Aphasia is a language disorder that results from damage to the area of the brain that processes language. As a result, individuals with aphasia have difficulties comprehending and producing language, and may complain of communication difficulties. The damage to the brain that causes aphasia sometimes involves areas that are specific to individual language abilities, and in consequence, aphasia may affect an individual's ability to use language in very specific ways. Among the most common aphasia symptoms are difficulties finding the right word and problems pronouncing words correctly or forming grammatically correct sentences. Anomia is another common symptom of aphasia, in which the affected individual has difficulty with word recall.
Symptoms of aphasia fall under one of two categories: difficulties understanding language or difficulties producing language. Some individuals with aphasia suffer from problems with both language production and comprehension, while others will have difficulties with only one or the other. Expressive aphasia is aphasia which affects a person's ability to produce spoken and/or written language. Receptive aphasia is aphasia that affects an individual's ability to comprehend spoken and/or written language. When aphasia affects both productive and receptive language abilities, it is called global aphasia.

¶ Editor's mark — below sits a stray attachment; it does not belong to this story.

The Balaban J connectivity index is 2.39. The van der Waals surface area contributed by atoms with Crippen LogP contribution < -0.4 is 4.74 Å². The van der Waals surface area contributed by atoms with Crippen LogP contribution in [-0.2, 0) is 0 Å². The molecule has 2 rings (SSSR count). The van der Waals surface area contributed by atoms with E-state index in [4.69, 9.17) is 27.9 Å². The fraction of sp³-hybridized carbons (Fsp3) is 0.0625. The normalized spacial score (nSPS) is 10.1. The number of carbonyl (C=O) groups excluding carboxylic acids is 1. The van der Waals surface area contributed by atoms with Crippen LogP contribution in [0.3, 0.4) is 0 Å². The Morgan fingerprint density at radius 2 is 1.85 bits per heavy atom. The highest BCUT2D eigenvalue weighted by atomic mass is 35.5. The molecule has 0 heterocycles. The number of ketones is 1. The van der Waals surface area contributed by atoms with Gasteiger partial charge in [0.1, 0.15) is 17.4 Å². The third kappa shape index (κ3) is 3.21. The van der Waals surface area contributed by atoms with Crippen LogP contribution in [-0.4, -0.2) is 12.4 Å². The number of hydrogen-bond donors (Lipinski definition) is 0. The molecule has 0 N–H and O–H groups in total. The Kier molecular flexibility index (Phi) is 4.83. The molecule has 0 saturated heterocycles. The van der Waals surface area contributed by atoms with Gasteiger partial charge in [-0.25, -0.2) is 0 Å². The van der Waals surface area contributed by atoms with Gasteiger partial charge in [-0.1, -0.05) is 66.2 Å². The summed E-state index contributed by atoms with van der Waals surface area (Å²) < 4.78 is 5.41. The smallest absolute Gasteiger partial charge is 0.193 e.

One of the more common aphasia symptoms is a difficulty remembering the names of things. This is called anomia. Other common symptoms include trouble with the pronunciation of words or difficulties stringing words together to form sentences. A person who is suffering from aphasia might have trouble understanding the things that are said to him or her, especially when the conversation is long or complex. Telegraphic speech can also occur, which is the omission of small grammatical words such as "to", "in", or "of" in speech.
Other aphasia symptoms include trouble reading and writing or an inability to understand metaphors and figures of speech. Some individuals suffering from aphasia use nonsensical words or transpose the sounds of words when speaking. Breakdowns in communication can cause frustrations for both the individual suffering from the disorder and those around him. Many people who suffer from aphasia know exactly what they want to say but cannot produce the right words.
Some aphasia symptoms are more common than others, but even the most common aphasia symptoms do not occur in all forms of aphasia or for all individuals who are affected by the disorder. Some forms of aphasia are quite selective, while others affect many or all of the linguistic abilities of the impaired person.